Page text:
House prices in the north of England have continued to grow rapidly while southern parts of the coun...
House prices in the north of England have continued to grow rapidly while southern parts of the country are seeing a slowdown in the property market, according to a new survey.
Latest figures from Bradford & Bingley Estate Agents show that the North West has seen a 17% rise in house price since the start of the year, while prices has risen over 12% in the North East. In the meantime, the average house price in the South East has declined by 5%.
House price growth in the North has been "phenomenal" this year, says Gary Verity, head of retail property services at Bradford & Bingley Estate Agents.
Popular areas such as Liverpool, Bramhall and Cheadle outside Manchester as well as Fulwood and Longridge in Lancashire are leading the price growth in the North West, with the average price of a house in the region now standing at £112,376.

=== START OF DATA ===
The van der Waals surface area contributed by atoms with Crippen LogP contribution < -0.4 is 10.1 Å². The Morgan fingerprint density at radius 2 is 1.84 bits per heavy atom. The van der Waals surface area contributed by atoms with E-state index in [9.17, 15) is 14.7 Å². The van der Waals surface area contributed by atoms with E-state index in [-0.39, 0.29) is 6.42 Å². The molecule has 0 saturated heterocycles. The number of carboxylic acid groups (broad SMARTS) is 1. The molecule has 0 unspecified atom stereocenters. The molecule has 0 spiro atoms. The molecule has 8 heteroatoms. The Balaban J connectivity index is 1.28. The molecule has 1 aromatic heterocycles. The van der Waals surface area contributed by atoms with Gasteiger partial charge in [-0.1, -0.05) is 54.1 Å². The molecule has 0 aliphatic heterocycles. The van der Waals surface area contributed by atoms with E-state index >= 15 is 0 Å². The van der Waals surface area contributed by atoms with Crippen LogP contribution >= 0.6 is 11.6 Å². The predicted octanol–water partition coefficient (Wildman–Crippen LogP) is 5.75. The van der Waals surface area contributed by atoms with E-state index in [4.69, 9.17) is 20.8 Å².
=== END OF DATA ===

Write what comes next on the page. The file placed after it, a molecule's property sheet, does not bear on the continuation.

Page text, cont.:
The North East has also seen a rise of 12% this year.
Meanwhile, the South of England has suffered a decline of 6% since the start of the year, paced by the drop in sales at the top end of the market.
But the prices of the South East and the South West are still well above the ones in the North, with the average price of a property at £220,603 and £147,944 respectively.
Verity says he is confident that the rest of the year will see no dramatic downturn house prices.
"The often frantic purchasing that we witnessed last year in many areas has been replaced by a calmer, more reasoned approach. The majority of buyers are now moving for a reason such as wanting an extra bedroom or a bigger garden, rather than because they feel they are missing out on a property boom.
The report also shows that house price inflation rose by 2% during the first half of 2003, with the average UK house price now standing at £147,197 compared to £144,485 at the beginning of the year.
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